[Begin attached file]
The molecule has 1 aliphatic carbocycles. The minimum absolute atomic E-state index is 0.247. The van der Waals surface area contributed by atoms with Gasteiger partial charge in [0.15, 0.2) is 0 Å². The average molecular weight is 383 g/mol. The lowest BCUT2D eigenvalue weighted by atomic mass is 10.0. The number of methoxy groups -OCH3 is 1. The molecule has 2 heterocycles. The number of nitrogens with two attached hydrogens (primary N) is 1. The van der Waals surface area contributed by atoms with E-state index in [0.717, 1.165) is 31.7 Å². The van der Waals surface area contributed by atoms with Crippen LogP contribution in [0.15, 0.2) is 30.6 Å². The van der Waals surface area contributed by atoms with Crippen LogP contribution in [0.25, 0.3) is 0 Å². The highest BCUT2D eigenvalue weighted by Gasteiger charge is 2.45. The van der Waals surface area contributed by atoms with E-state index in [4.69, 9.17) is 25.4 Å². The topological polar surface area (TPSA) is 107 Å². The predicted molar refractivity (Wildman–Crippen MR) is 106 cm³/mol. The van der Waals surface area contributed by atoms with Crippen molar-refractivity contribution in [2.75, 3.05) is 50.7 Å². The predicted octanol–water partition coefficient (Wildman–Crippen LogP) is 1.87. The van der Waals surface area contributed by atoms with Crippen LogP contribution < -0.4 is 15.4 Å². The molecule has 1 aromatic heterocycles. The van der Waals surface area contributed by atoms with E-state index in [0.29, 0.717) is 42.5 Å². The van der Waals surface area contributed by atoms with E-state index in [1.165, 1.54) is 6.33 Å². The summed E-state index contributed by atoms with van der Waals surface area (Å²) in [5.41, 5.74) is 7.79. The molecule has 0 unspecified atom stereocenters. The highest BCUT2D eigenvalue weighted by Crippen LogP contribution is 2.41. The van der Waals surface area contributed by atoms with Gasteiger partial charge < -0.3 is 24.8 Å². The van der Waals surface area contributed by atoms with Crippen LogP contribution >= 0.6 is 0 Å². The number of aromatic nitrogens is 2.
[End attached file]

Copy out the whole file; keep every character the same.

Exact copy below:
The molecule has 1 aliphatic carbocycles. The minimum absolute atomic E-state index is 0.247. The van der Waals surface area contributed by atoms with Gasteiger partial charge in [0.15, 0.2) is 0 Å². The average molecular weight is 383 g/mol. The lowest BCUT2D eigenvalue weighted by atomic mass is 10.0. The number of methoxy groups -OCH3 is 1. The molecule has 2 heterocycles. The number of nitrogens with two attached hydrogens (primary N) is 1. The van der Waals surface area contributed by atoms with E-state index in [0.717, 1.165) is 31.7 Å². The van der Waals surface area contributed by atoms with Crippen LogP contribution in [0.15, 0.2) is 30.6 Å². The van der Waals surface area contributed by atoms with Crippen LogP contribution in [0.25, 0.3) is 0 Å². The highest BCUT2D eigenvalue weighted by Gasteiger charge is 2.45. The van der Waals surface area contributed by atoms with E-state index in [4.69, 9.17) is 25.4 Å². The topological polar surface area (TPSA) is 107 Å². The predicted molar refractivity (Wildman–Crippen MR) is 106 cm³/mol. The van der Waals surface area contributed by atoms with Crippen molar-refractivity contribution in [2.75, 3.05) is 50.7 Å². The predicted octanol–water partition coefficient (Wildman–Crippen LogP) is 1.87. The van der Waals surface area contributed by atoms with Crippen LogP contribution < -0.4 is 15.4 Å². The molecule has 1 aromatic heterocycles. The van der Waals surface area contributed by atoms with E-state index in [0.29, 0.717) is 42.5 Å². The van der Waals surface area contributed by atoms with E-state index in [1.165, 1.54) is 6.33 Å². The summed E-state index contributed by atoms with van der Waals surface area (Å²) in [5.41, 5.74) is 7.79. The molecule has 0 unspecified atom stereocenters. The highest BCUT2D eigenvalue weighted by Crippen LogP contribution is 2.41. The van der Waals surface area contributed by atoms with Gasteiger partial charge < -0.3 is 24.8 Å². The van der Waals surface area contributed by atoms with Crippen LogP contribution >= 0.6 is 0 Å². The number of aromatic nitrogens is 2.